Programming is also Teaching

Programming can be thought of as something that takes place as part of interacting with a culture - a culture with two very different audiences. One "audience" is the CPU, and the other audience is made of other programmers - and those other programmers are typically the ones who get ignored, or at least mistreated.… Continue reading Programming is also Teaching

Installing GraalVM on OSX with SDKMan

Want to install GraalVM on OSX? It's easy. First, get SDKMan. Trust me. You want it. Almost as much as brew, if you're doing anything with the JVM. You'll want to install bash - via brew - because SDKMan uses bash and the OSX bash shell is badly outdated. Once you have SDKMan installed and… Continue reading Installing GraalVM on OSX with SDKMan

JNDI

Things I have learned recently: People still don't really get JNDI, and the Java frameworks around today make it easy to ignore, even though it's still a core technology. It's not difficult to see how it can be confusing: context in JNDI is everything, and context makes it a challenge to create examples that make… Continue reading JNDI

Blogs are so eh

Things I think I've learned today: Blogs are so yesterday, man. It's probably the medium and platform I've chosen - I don't use Medium, for example, although I have an account there - and I don't publish often enough, or with enough direct focus, to really attract users, because I'm really not trying to build… Continue reading Blogs are so eh

A Simple Grappa Tutorial

Grappa is a parser library for Java. It's a fork of Parboiled, which focuses more on Scala as a development environment; Grappa tries to feel more Java-like than Parboiled does. Grappa's similar in focus to other libraries like ANTLR and JavaCC; the main advantage to using something like Grappa instead of ANTLR is in the… Continue reading A Simple Grappa Tutorial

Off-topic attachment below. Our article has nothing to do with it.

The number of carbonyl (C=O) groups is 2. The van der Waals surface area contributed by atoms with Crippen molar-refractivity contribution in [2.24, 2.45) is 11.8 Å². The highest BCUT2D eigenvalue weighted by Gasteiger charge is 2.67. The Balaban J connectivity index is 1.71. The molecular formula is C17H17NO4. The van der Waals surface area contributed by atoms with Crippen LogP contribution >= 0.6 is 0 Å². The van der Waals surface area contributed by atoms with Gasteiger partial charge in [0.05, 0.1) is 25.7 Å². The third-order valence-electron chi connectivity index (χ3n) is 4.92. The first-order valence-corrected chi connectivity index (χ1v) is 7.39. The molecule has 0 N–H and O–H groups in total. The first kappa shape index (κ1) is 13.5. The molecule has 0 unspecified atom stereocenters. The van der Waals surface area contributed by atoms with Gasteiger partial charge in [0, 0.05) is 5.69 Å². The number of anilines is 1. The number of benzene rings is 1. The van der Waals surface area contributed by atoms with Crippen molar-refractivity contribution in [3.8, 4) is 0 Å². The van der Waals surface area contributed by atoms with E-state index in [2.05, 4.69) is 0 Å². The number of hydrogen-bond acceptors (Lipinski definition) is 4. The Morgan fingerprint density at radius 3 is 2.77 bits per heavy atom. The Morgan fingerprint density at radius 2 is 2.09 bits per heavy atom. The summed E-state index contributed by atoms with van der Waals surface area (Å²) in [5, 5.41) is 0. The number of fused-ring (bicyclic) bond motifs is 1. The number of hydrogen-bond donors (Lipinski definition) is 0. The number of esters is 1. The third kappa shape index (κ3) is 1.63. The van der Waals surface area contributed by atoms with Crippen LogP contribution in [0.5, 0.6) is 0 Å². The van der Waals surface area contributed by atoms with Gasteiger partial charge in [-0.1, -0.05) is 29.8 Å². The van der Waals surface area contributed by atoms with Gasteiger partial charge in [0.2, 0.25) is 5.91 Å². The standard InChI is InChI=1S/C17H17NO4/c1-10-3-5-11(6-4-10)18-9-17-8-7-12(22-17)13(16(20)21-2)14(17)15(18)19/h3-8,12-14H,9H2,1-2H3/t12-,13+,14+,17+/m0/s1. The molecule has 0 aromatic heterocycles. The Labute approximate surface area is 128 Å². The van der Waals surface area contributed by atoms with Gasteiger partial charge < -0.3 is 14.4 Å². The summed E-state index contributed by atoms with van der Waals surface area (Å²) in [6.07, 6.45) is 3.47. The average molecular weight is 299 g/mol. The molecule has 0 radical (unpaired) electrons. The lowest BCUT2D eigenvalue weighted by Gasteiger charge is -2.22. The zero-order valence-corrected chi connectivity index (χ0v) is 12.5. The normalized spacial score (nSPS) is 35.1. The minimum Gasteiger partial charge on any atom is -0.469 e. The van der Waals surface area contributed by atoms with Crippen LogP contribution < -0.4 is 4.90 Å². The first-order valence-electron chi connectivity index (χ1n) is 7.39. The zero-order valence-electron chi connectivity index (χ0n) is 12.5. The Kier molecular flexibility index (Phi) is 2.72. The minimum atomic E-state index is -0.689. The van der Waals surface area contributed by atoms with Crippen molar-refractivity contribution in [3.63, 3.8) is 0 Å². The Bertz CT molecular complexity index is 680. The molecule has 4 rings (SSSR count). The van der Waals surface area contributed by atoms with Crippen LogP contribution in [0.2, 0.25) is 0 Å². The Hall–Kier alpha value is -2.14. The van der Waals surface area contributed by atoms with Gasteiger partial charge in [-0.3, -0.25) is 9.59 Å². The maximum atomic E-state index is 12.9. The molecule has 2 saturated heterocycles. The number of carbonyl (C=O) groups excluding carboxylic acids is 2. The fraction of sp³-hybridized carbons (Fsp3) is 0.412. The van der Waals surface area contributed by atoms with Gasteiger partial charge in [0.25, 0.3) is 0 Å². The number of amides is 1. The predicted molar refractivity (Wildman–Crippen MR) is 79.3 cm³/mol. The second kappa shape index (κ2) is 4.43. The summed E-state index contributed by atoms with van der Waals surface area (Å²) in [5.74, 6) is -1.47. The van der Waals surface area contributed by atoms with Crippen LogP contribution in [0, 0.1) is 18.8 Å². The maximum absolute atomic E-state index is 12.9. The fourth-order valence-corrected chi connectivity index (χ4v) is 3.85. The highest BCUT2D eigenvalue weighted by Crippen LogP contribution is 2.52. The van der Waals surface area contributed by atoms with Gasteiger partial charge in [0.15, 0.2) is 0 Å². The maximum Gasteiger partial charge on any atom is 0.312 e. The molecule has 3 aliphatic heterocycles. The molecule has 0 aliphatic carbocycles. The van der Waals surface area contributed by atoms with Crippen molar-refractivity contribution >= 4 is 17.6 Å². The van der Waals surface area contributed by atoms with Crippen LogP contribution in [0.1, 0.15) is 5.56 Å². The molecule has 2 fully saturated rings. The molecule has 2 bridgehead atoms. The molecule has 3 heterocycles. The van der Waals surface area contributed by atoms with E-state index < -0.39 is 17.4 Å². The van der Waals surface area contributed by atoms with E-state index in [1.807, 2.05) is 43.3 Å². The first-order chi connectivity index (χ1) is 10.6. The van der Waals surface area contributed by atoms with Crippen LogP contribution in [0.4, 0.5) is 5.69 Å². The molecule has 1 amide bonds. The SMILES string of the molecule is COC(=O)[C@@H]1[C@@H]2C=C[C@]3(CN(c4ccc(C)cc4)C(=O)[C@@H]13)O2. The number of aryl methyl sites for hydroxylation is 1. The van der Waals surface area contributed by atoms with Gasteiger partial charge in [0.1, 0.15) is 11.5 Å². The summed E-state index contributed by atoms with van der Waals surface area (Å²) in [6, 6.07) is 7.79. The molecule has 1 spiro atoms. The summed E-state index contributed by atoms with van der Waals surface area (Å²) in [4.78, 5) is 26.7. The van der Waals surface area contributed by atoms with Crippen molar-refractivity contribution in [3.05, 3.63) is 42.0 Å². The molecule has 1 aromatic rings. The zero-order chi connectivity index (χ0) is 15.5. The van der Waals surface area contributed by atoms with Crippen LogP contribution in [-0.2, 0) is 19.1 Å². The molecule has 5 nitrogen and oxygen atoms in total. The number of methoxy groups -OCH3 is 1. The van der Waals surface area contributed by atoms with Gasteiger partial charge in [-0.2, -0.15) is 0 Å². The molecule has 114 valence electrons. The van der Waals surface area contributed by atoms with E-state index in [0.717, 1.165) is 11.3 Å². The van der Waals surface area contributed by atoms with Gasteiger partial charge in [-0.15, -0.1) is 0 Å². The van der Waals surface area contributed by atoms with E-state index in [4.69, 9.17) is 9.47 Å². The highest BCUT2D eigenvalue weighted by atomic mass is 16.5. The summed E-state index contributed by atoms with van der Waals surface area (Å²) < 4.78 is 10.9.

Test-driven development can be great.

Test-driven development is, loosely defined, a practice in which tests are written before anything else, without regard to correctness. For example, if I want to write a program to generate "Hello, world," I would write a test that validated that "Hello, world" was generated - before I had anything that might create the output. When my tests pass, I know I've "finished," because my tests define a specification. By having tests in place, though, not only do I have a record of the specification, but I also have a way that I can add to the specification in such a way that I know I'm not breaking code - I would simply add more tests that corresponded with the changing specification, and I will know if my changes break other code. Here's the thing: I wrote the Java implementation using test-driven development practices (TDD), and the automaton is kinda neat; TDD also provided me the opportunity to fix the names of structures (renaming `Dataset` to `Generation`, for example) because the tests made it obvious that the names were inaccurate. However, seeing the differences in the development process between my Python implementation and the Java implementation, I might look into TDD with Python anyway.

An Incomplete Introduction to OWLAPI

OWL is a language used to describe ontologies - systems of knowledge. It's found primarily in the Semantic Web, which mostly means "hardly anywhere," and part of the problem is that using OWL is really pretty difficult. You can find plenty of technical language, but very little that describes how and why you'd actually use… Continue reading An Incomplete Introduction to OWLAPI

Smart Grids series reposted

I just republished an article I'd worked on for Red Hat, called "Smart Grids." It's got twelve parts already, with two more not actually finalized; I'd been pulled off of the smart grids article and never quite got back around to it. I'd still like to, though. It's a good walkthrough of an "Internet of… Continue reading Smart Grids series reposted